Figure out your growing zone

How to figure out your zone

Has a gardening friend or nursery salesperson ever asked you if you “know your zone?” It’s not a pick-up line (well, it’s usually not a pick-up line. I suppose someone might try…) or a way to ask your astrological sign. They’re trying to talk about your growing zone.

“Growing zone” is gardener shorthand for what plants you can grow outside in your geographical area. Once you know what growing zone you live and garden in, you have the keys to unlock information on plant tags, seed catalogues, and garden websites.

 

How to find your growing zone:

If you live in Canada go to Natural Resources Canada’s plant hardiness website and click on the interactive map “1981-2010”. Find where you live. See what colour it is. And then compare that colour to the legend on the side of the map to get your number. That number is your growing zone.

 

If you live in the United States go to the United States Department of Agriculture’s plant hardiness website, click on your state on the map and then figure out the colour and corresponding number. Or, (This is very slick. As a Canadian, I’m jealous.) just enter your ZIP code in search box at the top left hand corner of the page and it will tell you your zone number.

Figure out your growing zone

 

The bigger the number the warmer the zone

“I’m zone 4. What does that mean?” It means you are likely (in an average year) going to be able to grow plants that have been rated to grow in zones 1 to 4.

“I live in zone 10, what can I grow?” You can grow plants that have been rated to grow in zones 1 to 10, although you may be challenged with plants that can’t take the heat. This is why many plant tags show two numbers–the minimum and maximum range that a plant will likely grow in. If you see zones 4-8 on a tag and you’re gardening in zone 10, you may be out of luck.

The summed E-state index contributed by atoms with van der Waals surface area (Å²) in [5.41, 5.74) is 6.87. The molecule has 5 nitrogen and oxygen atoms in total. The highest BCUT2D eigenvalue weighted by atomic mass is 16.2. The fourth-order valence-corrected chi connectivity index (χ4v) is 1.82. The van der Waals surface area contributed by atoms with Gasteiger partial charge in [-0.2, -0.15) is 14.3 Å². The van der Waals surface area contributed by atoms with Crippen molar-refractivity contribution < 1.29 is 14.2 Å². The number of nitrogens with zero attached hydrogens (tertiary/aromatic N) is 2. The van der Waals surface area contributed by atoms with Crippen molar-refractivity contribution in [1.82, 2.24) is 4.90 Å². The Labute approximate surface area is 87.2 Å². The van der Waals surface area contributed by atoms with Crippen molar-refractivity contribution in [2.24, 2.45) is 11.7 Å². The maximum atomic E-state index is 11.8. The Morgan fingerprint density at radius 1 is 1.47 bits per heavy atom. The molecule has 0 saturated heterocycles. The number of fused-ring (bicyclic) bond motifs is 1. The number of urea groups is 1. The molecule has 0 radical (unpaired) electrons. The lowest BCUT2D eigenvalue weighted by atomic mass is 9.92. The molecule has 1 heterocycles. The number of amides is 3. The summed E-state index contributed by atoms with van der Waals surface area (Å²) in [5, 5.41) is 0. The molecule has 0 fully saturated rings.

What’s the difference between the US and Canadian Growing Zones?

I’d heard that there were some differences between the two maps, but until I starting researching this post I didn’t fully realize how different the maps are. It’s not that the results are so different but it’s the process–the maps were created with completely different methodologies. Let me explain:

 

  • The US map is based on the average annual minimum temperature—the lowest average annual temperature that can be expected each year. Pretty straightforward.
  • The Canadian version of the map is based on a plant hardiness or suitability index, arrived at by a VERY complicated formula (Y = -67.62 + 1.734X₁ + 0.1868X₂ + 69.77X₃ + 1.256X₄ + 0.006119X₅ + 22.37X₆ – 0.01832X₇) that includes daily minimum temperatures of the coldest month, and daily maximum temperature of the warmest month, amount of rainfall, depth of snow, and maximum wind gust speed in 30 years! Yikes.

 

One would think that these very different approaches would yield wildly different results. And that the Canadian map, with its use of multiple points of data, would be the more accurate one.

 

Well, I looked up my garden on the US map (a version the Canadian government provides, using the US methodology for Canadian locations) and it’s zone 6a. And on the Canadian map it’s zone 6b.

Hmm.

Hello, Natural Resources Canada? We may be overthinking this thing…

 

How accurate are the zones?

Well, they represent averages. Is the weather hotter or colder some years than others? Are some areas of a garden more protected and therefore likely warmer on average than others? Does living closer to a lake or at a higher elevation change “the weather”, even in different areas of the same city? Yes, yes, and yes.

I trust the zones enough that if I, living in zone 6, see a plant tag indicating a plant is zone 8-10 I know that I’m probably only going to enjoy this plant for one season or, if I want it for longer, I’m going to need to bring into the house for the winters. If I see a plant tag that’s says “hardy to zone 7” and I’ve fallen in love with the plant, well, I will probably buy it and do my best to give it a more zone 7-like environment—planting it in my back yard, which is south facing, in a spot that’s sheltered from the wind. If we have a particularly harsh winter I might lose it. But then again, it might live.

 

Do you have any other zone questions? Write them in the comment section below and I’ll try to find you an answer.

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